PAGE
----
This bird is the most familiar bird of prey in our area of rivers, lakes, and floodplain, commonly seen soaring high on bowed wings and giving that distinctive call. It is one of the first native birds in my memory, we called it the Whistling Eagle in those early days on the farm. It is a not uncommon sight here at home, and recently one has flown over the garden more than once, just above the tree tops. I’ve taken the odd photograph from time to time, sometimes on the wing, but have not had the opportunity to get close to this wary bird for more detailed shots. That has just changed, on a visit to the local wetland I noticed one in the dead tree in the neighbouring waterhole, and was able to approach using the cover of a stand of swamp paperbark. The bird was preening, it had wet belly feathers so had probably been fishing and was tidying up after its meal.
Then, a few days later at home I put a dead rabbit out in the paddock for the benefit of the pair of Little Ravens. They had a snack occasionally, but a couple of days later I glanced in that direction and was astounded to see a pair of Whistling Kites feeding. This time I was able to use the cover of a garden tree to get to within a reasonable distance for photographs.
One of the problems with photographing birds of prey is the inevitable harassment they suffer from other birds like magpies and ravens. Several times I’ve missed shots of the rarely seen Spotted Harrier because magpies have seen it off. The kites had fed peacefully for some time before a couple of the resident magpies got into the act, and surprisingly forced the kites off the carcass.
Then the ravens joined in, the kites took to the air where they were subjected to repeated attacks until they decided enough was enough and disappeared into the distance. I managed a couple of shots high up into the light of a cold grey sky, far from ideal photographic conditions but they show the action reasonably well.
Click to enlarge.
With things starting to move a visit to Holey Plains SP was indicated. The first locations surrounding the skeet range were a total disappointment with all the low vegetation abutting the pines dead, possibly from spraying. A stretch along the track past the range where there used to be lots of interesting plants was wall to wall Burgan, and I had to really search to find a few straggly plants of Grevillea chrysophaea. That’s one detour to cross off my list. Back to the five ways and on to the Berlin Track to check out the Prostanthera galbraithiae in the enclosed plot, early, but the first flowers were already blooming. Boronia anemonifolia and Grevillea chrysophaea were in full flower, contrast this form of the grevillea with the Heyfield form.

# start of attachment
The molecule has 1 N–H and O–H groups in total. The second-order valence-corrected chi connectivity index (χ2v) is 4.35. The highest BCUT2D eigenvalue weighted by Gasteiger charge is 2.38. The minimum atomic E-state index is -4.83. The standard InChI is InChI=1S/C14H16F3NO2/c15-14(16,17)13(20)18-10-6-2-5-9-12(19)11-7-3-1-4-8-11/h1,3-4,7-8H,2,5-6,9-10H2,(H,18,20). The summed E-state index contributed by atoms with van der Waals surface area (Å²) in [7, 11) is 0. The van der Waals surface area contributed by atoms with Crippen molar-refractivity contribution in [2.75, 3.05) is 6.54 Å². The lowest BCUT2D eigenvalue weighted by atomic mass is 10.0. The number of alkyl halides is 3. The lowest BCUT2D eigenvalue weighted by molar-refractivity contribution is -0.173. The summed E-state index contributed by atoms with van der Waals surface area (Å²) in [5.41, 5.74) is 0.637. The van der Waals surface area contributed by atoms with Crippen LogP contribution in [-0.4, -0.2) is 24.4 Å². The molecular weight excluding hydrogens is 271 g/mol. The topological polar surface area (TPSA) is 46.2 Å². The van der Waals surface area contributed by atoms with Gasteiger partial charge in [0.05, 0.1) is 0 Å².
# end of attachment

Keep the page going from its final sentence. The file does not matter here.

Right along the wide firebreak the Leucopogon ericoides was flowering freely, I checked for native bees but only saw feral honey bees and a few hoverflies. I was less than impressed to find where a load of garden waste had been dumped just off the track directly opposite the enclosure. One has to wonder at the mentality of someone who would drive into the middle of a state park to dump their rubbish. They couldn’t have picked a worse spot, right in the centre of the most prolific mint-bush area in the park. Of concern too is the state of the enclosure, the fence has been damaged by falling timber, and the plants inside the fence are being crowded out by rampant Burgan, remedial work is sorely needed. Wattle time is starting in earnest with Acacia brownii, A. oxycedrus and A. longifolia flowering.
On then to the orchid spot where a few Pterostylis striata were still in flower, plenty of P. concinna of course, lots of Glossodia major leaves and buds and likewise Cyrtostylis reniformis, the latter will be in flower soon.
Guinea Flowers, Hibbertia species always provide a bright splash of colour, the park has several varieties, and colour of a different persuasion was in the form of the remains of a raptor’s recent meal. An unfortunate Eastern Rosella fallen prey to a Goshawk, Sparrowhawk, or Peregrine.
Click to enlarge.